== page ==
An already soft air freight market now finds itself at the mercy of politics
The air freight market may be depressingly soft at the moment and the future looking bleak, ...
3PLs and shippers are looking to re-route cargo to other Chinese ports following Wednesday’s devastating explosion at the port of Tianjin.
The vessel access channel to the port is now open again to two-way traffic, one terminal operator confirmed to The Loadstar, but attention has now turned to access roads that have remained closed or subject to diversions, which lead to the port’s numerous box terminals,
Several forwarders reported that they expect the nearby ports of Dalian and Qingdao, some eight to nine hours away by road, “will bear the majority of the burden”.
One major 3PL confirmed that “all ocean export and import operations via Xingang/Tianjin are suspended, which may last for a week or longer”. The source added that it was anticipating news of cargo damage and was in close contact with customers, and had a contingency plan in place.
“We are also in contact with carriers to see if, for example, we can steer new bookings for export shipments to the ports of Qingdao or Dalian,” said a source.
Another agreed, but added costs would go up and it expected further delays. “3PLs and shippers are looking at alternative ports such as Dalian and Ningbo, which will be costly as we need to truck these boxes on roads which are closed.
“It may take three to four weeks to resume to normalcy.”
One of the biggest problems, reported one company active in the city, is that the one-stop logistics centre (see a map of the port facilities here) was heavily damaged. “It’s where everyone got their paperwork done.
“That’s where the whole community – forwarders, hauliers and the rest – were doing all the other administrative activities. It was very efficient, and now companies have to go directly to their respective individual terminals to get this done.”
There remains doubt as to whether the individual terminals have the administrative infrastructure to deal with the upsurge in paperwork in the interim period.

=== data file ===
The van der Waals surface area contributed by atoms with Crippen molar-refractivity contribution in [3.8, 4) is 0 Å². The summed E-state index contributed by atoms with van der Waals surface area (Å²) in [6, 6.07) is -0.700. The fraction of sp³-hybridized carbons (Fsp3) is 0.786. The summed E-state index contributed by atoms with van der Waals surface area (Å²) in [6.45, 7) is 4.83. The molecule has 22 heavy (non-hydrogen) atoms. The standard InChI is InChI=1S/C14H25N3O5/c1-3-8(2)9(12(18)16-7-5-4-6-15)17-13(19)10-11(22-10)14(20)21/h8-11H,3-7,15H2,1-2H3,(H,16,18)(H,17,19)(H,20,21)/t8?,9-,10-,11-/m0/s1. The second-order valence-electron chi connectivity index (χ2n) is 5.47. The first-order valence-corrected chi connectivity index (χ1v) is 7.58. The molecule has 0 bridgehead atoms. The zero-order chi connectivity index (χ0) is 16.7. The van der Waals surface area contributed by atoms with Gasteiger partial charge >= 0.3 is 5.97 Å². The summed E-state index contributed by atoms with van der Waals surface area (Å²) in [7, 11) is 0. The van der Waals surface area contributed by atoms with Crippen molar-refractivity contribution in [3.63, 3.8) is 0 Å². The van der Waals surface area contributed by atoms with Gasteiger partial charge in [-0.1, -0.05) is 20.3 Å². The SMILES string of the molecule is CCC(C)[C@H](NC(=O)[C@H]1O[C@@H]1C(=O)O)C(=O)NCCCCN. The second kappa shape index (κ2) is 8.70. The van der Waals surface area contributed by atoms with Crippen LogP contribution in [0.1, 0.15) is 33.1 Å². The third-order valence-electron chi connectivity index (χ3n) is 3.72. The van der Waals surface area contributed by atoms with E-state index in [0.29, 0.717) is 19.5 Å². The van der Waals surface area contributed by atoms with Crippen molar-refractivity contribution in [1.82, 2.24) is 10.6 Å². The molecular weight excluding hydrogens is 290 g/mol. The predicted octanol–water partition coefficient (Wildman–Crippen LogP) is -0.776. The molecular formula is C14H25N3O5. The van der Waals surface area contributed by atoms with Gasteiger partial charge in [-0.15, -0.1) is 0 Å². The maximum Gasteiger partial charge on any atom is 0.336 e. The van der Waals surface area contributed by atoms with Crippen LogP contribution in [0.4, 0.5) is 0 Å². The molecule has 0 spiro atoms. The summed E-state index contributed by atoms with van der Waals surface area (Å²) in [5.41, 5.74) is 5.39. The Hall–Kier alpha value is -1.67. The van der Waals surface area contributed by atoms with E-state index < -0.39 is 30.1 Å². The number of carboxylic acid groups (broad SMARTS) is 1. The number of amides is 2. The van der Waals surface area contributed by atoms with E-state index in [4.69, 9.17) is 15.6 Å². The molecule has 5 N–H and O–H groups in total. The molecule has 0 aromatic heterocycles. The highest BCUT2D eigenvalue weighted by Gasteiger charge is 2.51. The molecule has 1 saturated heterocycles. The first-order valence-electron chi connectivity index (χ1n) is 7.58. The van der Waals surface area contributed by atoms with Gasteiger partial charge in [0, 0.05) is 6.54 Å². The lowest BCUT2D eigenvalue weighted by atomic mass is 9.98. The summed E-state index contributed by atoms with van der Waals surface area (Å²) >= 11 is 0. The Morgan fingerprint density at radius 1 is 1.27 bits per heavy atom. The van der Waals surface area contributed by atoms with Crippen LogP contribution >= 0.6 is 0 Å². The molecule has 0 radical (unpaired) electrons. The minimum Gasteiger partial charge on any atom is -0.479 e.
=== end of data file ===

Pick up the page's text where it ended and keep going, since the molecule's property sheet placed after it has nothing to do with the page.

Air charter companies, meanwhile, reported seeing no increase in demand at the moment.
Exacerbating the problems is rainfall. Greenpeace noted that the toxic chemicals stored at the Rui Hai International Logistics warehouse – the root of the blast – could cause further problems.
“NaCN in particular is highly toxic. Ca(C2) and TDI react violently with water and reactive chemicals, with risk of explosion. This will present a challenge for firefighting and, with rain forecast for [today], is a major hazard,” it said.
One forwarder said the rain would have an impact on clearing up, while another added: “What appears to be the biggest issue is the fact the fire is not yet extinguished and there remains a chemical cloud.”
Media reports suggested that two of Damco’s warehouses were seriously damaged in the blast but it had been unable yet to fully assess the damage. Damco was unavailable for comment when contacted by The Loadstar.
Other companies affected included Volkswagen and Toyota, which lost cars waiting to be shipped. The Wall Street Journal reported that GSK, Airbus, Wal-Mart and Deere & Co were among multinational companies that operated factories or distribution centres in the area. Sadly, several Deere employees who were at home at the time sustained serious injuries and some remain critically ill.
At least 50 people died in the blast, while hundreds were injured.